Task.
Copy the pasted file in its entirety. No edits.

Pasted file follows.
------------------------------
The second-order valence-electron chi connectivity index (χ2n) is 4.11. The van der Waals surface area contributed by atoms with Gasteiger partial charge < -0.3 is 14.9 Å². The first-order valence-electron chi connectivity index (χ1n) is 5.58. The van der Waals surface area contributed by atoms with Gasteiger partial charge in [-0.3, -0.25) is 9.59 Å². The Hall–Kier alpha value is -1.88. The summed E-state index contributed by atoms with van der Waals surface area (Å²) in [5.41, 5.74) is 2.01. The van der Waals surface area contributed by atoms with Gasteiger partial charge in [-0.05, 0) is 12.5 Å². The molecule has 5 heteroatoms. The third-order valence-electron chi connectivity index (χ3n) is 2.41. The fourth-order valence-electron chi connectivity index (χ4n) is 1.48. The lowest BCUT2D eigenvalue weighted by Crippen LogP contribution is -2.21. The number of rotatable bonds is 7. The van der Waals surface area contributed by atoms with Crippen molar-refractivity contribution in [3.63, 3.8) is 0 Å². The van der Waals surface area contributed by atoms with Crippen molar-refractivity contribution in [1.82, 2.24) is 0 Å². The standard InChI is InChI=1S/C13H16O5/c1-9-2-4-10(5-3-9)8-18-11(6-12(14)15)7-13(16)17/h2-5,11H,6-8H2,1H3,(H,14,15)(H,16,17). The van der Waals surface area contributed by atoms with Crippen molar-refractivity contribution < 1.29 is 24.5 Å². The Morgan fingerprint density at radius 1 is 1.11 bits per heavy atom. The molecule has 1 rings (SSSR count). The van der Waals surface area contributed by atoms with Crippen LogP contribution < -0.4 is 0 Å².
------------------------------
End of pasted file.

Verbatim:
The second-order valence-electron chi connectivity index (χ2n) is 4.11. The van der Waals surface area contributed by atoms with Gasteiger partial charge < -0.3 is 14.9 Å². The first-order valence-electron chi connectivity index (χ1n) is 5.58. The van der Waals surface area contributed by atoms with Gasteiger partial charge in [-0.3, -0.25) is 9.59 Å². The Hall–Kier alpha value is -1.88. The summed E-state index contributed by atoms with van der Waals surface area (Å²) in [5.41, 5.74) is 2.01. The van der Waals surface area contributed by atoms with Gasteiger partial charge in [-0.05, 0) is 12.5 Å². The molecule has 5 heteroatoms. The third-order valence-electron chi connectivity index (χ3n) is 2.41. The fourth-order valence-electron chi connectivity index (χ4n) is 1.48. The lowest BCUT2D eigenvalue weighted by Crippen LogP contribution is -2.21. The number of rotatable bonds is 7. The van der Waals surface area contributed by atoms with Crippen molar-refractivity contribution in [3.63, 3.8) is 0 Å². The van der Waals surface area contributed by atoms with Crippen molar-refractivity contribution in [1.82, 2.24) is 0 Å². The standard InChI is InChI=1S/C13H16O5/c1-9-2-4-10(5-3-9)8-18-11(6-12(14)15)7-13(16)17/h2-5,11H,6-8H2,1H3,(H,14,15)(H,16,17). The van der Waals surface area contributed by atoms with Crippen molar-refractivity contribution < 1.29 is 24.5 Å². The Morgan fingerprint density at radius 1 is 1.11 bits per heavy atom. The molecule has 1 rings (SSSR count). The van der Waals surface area contributed by atoms with Crippen LogP contribution < -0.4 is 0 Å².